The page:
“Happiness is the meaning and the purpose of life, the whole aim and end of human existence.” – Aristotle
I think a lot of us in L&D spend time helping others find their joy at work, usually referred to as something along the lines of improving engagement and motivation. How often do we think about our joy? Our motivation? It is about time we practice what we preach!
Imagine, if you will, that you were having a conversation with your boss (be it manager, partner (!) etc.) – what small changes could you make (if you were allowed) to your day to enhance your workplace experience? Could it be something like:
- Allocated time to work on certain projects.
- Introvert time where you can work in a quiet space on tasks that need concentration.
- Hot-desking, going to work around the building in different departments, enjoying the different dynamics and conversations.
- Working from home a certain amount of time per week or to work on specific topics.
- Flexible working to allow you to pick up the kids or play a sport.
- Giving back; being able to, in some way, pursue philanthropic endeavours either through work or with work’s support. A sense of a greater purpose matters.
None of the above are radical ideas. We know happiness in the workplace matters.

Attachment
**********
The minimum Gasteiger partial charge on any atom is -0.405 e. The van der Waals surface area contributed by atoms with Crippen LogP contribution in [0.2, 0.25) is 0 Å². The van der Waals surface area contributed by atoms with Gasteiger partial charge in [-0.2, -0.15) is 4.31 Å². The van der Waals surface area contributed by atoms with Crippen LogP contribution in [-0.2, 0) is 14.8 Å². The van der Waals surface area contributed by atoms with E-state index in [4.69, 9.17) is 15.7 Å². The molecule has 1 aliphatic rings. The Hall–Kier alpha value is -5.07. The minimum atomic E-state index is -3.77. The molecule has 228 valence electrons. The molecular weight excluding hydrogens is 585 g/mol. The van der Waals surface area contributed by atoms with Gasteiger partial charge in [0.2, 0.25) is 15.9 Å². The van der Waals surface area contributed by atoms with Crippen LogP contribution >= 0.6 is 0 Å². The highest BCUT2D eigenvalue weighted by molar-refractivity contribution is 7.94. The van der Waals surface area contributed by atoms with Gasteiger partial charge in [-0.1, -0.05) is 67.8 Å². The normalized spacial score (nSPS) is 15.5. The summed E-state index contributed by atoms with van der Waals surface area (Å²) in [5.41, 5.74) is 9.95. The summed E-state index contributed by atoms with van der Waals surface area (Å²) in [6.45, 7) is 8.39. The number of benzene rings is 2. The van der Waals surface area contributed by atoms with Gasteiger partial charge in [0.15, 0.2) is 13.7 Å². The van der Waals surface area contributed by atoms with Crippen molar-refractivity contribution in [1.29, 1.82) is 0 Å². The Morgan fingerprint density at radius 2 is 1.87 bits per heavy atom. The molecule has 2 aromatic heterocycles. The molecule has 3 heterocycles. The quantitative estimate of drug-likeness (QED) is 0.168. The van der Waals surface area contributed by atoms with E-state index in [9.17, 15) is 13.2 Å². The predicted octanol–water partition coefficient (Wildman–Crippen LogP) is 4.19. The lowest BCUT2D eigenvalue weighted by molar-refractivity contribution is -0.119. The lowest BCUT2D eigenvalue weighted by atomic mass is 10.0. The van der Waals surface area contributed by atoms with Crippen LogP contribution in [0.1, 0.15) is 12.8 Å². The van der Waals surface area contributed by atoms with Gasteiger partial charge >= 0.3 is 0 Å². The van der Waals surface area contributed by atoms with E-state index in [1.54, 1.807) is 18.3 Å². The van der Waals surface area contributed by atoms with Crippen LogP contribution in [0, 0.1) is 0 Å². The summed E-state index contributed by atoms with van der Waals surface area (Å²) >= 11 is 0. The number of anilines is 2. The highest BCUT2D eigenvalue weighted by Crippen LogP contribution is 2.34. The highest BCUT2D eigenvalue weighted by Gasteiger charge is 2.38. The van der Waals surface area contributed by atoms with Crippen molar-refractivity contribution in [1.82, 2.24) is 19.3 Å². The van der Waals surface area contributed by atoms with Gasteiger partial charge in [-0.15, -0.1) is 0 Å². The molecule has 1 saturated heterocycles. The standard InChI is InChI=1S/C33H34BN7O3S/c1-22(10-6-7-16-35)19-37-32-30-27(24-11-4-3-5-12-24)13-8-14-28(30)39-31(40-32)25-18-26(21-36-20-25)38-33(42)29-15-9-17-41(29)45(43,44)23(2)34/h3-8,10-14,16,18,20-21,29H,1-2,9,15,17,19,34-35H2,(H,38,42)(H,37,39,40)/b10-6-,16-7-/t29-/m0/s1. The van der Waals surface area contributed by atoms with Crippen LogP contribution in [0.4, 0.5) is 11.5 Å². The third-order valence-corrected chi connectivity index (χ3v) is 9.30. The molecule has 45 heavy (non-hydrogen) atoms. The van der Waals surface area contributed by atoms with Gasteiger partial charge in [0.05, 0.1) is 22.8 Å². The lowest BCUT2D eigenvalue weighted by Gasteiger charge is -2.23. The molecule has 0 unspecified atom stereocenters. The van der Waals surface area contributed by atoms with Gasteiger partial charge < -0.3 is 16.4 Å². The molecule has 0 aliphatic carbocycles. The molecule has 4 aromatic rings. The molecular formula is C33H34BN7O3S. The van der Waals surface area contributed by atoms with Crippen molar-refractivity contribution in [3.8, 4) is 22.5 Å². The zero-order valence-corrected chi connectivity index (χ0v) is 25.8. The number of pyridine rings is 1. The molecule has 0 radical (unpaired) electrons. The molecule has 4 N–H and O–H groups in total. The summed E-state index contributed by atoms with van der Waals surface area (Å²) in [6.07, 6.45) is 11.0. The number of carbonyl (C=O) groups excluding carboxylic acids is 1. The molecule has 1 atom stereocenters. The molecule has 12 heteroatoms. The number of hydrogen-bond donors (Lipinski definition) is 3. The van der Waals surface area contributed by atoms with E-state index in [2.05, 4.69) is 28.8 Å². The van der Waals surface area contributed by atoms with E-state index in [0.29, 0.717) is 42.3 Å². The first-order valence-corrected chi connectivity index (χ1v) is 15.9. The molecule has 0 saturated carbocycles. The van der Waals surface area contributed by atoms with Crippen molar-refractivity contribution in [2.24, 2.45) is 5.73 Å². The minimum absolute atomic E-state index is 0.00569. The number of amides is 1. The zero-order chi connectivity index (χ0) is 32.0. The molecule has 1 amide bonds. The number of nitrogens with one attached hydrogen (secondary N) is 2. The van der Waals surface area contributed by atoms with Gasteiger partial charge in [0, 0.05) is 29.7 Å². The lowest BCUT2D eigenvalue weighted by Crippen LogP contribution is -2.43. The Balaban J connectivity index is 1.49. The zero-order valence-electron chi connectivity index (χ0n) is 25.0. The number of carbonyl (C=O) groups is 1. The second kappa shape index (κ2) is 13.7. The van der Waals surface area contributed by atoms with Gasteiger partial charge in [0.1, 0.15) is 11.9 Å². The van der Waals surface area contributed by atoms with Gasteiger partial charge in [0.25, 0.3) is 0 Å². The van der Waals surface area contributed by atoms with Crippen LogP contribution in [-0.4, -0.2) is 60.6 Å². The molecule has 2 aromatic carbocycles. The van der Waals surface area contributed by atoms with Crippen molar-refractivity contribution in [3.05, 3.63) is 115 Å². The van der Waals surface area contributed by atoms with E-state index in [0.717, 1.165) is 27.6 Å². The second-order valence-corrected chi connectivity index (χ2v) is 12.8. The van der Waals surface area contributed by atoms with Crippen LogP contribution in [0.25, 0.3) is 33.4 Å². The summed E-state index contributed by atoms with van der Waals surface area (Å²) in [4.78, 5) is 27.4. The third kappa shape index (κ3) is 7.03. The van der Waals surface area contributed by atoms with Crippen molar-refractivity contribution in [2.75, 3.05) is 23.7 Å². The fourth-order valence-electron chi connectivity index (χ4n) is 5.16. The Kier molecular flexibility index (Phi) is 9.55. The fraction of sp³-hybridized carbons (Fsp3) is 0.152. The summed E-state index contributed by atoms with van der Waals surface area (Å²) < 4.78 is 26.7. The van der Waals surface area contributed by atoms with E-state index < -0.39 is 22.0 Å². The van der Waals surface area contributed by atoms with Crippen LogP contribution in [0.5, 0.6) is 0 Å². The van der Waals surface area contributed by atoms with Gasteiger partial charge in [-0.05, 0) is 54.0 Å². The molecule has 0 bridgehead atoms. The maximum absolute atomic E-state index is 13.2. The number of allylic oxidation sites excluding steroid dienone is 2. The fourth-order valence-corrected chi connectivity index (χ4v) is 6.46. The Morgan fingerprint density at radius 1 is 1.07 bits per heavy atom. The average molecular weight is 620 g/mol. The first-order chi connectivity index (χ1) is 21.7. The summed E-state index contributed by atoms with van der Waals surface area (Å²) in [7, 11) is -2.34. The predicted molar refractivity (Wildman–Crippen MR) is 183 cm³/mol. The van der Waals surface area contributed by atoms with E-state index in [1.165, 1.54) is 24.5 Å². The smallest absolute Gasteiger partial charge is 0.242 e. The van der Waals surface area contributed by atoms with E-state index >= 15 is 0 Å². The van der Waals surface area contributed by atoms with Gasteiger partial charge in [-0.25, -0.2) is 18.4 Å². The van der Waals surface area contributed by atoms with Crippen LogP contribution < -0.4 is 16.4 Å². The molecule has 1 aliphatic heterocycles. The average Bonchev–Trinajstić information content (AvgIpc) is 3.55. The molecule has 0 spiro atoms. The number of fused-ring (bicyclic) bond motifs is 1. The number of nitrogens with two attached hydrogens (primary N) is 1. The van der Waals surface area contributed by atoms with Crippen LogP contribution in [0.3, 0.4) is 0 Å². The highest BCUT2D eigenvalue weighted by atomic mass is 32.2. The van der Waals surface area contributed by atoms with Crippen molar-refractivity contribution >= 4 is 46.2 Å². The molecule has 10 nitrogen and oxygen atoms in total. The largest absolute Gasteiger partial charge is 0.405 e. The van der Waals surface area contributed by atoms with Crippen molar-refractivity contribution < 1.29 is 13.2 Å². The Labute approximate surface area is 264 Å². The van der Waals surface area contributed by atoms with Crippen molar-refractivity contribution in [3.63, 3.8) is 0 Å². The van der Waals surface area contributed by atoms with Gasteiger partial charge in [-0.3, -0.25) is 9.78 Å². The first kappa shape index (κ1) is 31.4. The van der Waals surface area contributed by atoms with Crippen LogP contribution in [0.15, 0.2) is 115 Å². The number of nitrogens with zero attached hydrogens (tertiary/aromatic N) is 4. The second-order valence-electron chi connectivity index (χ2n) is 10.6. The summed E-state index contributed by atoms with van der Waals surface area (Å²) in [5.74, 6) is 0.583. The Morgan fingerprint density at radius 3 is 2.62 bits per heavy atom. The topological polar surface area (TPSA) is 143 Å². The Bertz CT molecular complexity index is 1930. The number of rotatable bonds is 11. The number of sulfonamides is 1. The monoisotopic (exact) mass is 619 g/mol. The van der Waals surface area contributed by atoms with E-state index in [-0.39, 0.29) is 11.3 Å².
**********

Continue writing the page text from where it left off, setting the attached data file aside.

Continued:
I had a conversation with my manager recently about the types of work I prefer, and how I can do more of what I love (being out and about talking to clients and prospects, attending and exhibiting at conferences) and less of what completely drains me (being in the office on my own doing paperwork). I appreciate that there are days I need to be in the office, writing contracts, submitting travel forms but on those days maybe I can also schedule some time to work on projects that motivate me (like keeping up-to-date on the latest critical theory surrounding relevant L&D topics, or looking after our SoMe) – that would help. So simple and yet I would be so much happier.
So what simple changes could you make to your workday to find your joy?
Stop and take the time to be self-reflexive and really think about where you’re most energised, where you find your flow and then take positive steps towards doing more of that. If you’re able to help someone find their joy – do it!
Action for Happiness tells us that:
Happiness doesn’t just feel good. A review of hundreds of studies has found compelling evidence that happier people have better overall health and live longer than their less happy peers. Anxiety, depression, pessimism and a lack of enjoyment of daily activities have all been found to be associated with higher rates of disease and shorter lifespans
Why wouldn’t you try to find your joy?
I would love to hear from you about where at work you’ve found your joy.